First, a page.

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Archives Spotlight: The Archives of American Mathematics at the Center for American History

By Kristy Sorensen

The following article, featured as part of the Archives of American Mathematics Spotlight, was published in the May/June 2004 issue of MAA FOCUS. The full issue is available here (pdf).

The Archives of American Mathematics (AAM), a unit of the University of Texas at Austin's Dolph Briscoe Center for American History, has been an important resource for mathematicians, historians, and sociologists for nearly 30 years. Thanks to the generous financial support recently provided by the Legacy of R.L. Moore Project, through the Mathematical Association of America this valuable collection will be made more accessible for teaching and research. In February 2003, the Center for American History used grant funds to hire Kristy Sorensen, a full-time archivist, and Traci Drummond, a part-time assistant, to manage the growing collection.

R.H. Bing

R.H. Bing, ca. 1960s. (Click to enlarge.)
Source: The R.H. Bing Papers at the Archives of American Mathematics.

Together they have taken major steps to enhance the value of AAM collections to researchers, including the placement of over 50 collection inventories on the Internet, where they can be accessed by researchers worldwide. In February 2004, the AAM was awarded an additional two years of funding from the Legacy of R.L. Moore Project. In March, Amelia Abreu replaced Traci Drummond as the archival assistant. She and Kristy Sorensen look forward to continued work with the mathematics collections in the coming years.

George Bruce Halsted

George Bruce Halsted, date unknown. (Click to enlarge.)
Source: The R.L. Moore Papers at the Archives of American Mathematics.

R.L. Moore

R.L. Moore, January, 1969. Photo taken by Homer G. Ellis. (Click to enlarge.)
Source: The R.L. Moore Papers at the Archives of American Mathematics.

Colleagues of R.L. Moore, a prominent mathematician and longtime professor at the University of Texas (1920-69), established the AAM in 1975 with the donation of his papers. This core collection attracted other donors and led to the addition of the papers of many of Moore's students and colleagues, including R.L. Wilder, R.H. Bing, and G.B. Halsted.

In 1978, the AAM became the official repository for the records of the Mathematical Association of America, expanding the collection to include the administrative records of this important professional organization. Adding to the breadth of collections in the AAM are the records of the School Mathematics Study Group, creator of the influential New Math primary and secondary curriculum of the 1960s. Other prominent collections include the papers of Max Dehn, Emil Grosswald, and William T. Reid. Major strengths of the archives are in topology, mathematics education, analysis, number theory, logic, and the mathematical foundations of physics. The AAM currently consists of 70 collections measuring more than one thousand linear feet.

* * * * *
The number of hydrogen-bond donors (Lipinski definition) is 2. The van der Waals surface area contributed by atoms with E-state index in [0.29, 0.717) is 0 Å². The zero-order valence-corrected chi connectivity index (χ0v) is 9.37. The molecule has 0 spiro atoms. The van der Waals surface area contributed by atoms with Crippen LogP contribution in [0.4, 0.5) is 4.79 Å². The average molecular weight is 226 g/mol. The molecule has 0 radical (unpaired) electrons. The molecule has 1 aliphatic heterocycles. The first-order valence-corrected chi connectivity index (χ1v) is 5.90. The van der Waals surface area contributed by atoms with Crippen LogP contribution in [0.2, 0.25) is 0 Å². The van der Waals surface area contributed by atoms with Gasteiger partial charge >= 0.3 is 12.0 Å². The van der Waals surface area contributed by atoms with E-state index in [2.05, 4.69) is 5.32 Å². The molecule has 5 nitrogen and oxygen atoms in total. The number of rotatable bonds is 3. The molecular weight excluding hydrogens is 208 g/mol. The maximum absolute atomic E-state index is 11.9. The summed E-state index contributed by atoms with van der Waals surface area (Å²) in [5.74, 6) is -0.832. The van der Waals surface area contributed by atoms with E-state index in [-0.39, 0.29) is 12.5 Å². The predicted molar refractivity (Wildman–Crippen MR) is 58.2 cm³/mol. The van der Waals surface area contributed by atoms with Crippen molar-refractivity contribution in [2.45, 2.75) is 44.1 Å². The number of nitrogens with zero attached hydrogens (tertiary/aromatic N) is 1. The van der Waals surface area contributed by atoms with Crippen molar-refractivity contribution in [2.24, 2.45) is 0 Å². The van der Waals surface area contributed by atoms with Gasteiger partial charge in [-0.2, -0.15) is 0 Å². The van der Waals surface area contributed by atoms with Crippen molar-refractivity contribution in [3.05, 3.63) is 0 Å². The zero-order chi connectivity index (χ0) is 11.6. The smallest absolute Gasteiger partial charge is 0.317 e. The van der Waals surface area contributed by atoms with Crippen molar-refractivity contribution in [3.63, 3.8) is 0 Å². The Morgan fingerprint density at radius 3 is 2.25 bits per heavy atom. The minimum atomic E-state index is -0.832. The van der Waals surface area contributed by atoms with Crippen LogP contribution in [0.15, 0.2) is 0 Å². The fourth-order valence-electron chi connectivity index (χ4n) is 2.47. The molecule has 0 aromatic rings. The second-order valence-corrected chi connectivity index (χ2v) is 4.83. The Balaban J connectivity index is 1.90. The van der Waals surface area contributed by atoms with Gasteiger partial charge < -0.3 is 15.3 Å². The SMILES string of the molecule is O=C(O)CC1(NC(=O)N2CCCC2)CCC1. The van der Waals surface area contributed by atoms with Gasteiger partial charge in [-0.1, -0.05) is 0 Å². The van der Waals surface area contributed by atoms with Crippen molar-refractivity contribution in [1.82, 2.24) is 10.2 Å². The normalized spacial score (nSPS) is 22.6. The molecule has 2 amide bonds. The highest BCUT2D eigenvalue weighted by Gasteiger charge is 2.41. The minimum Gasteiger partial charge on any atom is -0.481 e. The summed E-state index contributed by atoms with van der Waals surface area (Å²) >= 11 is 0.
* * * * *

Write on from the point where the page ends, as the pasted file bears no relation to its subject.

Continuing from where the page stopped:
Mathematicians at 1930 AMS/MAA meeting

Joint AMS/MAA Mathematics Meeting, Cleveland, Ohio, December, 1930. From left to right: Wilfrid Wilson, J.W. Alexander, W.L. Ayres, G.T. Whyburn, R.L. Wilder, P.M. Swingle, C.N. Reynolds, W.W. Flexner, R.L. Moore, T.C. Benton, K. Menger, S. Lefschetz.
Source: The R.L. Moore Papers at the Archives of American Mathematics.

The Center for American History is a special collections library, archive, and museum that facilitates research and sponsors programs on the history of the United States. The center supports research and education by acquiring, preserving, and making available research collections and by sponsoring exhibitions, conferences, symposia, oral history projects, publications, and grant-funded initiatives.

C. Zarankiewicz, W.L. Ayres, and B. Knaster

C. Zarankiewicz, W.L. Ayres, and B. Knaster (with unidentified dog), undated.
Source: The R.L. Moore Papers at the Archives of American Mathematics.

Kristy Sorensen served as the archivist at the Archives of American Mathematics until November 2006.

The Archives of American Mathematics (AAM) is a unit of the Dolph Briscoe Center for American History at the University of Texas at Austin. Individuals interested in conducting research or donating materials or who have general questions about the AAM should contact Carol Mead, Archivist: carolmead@austin.utexas.edu, (512) 495-4539.

Revised on July 12, 2010.

 

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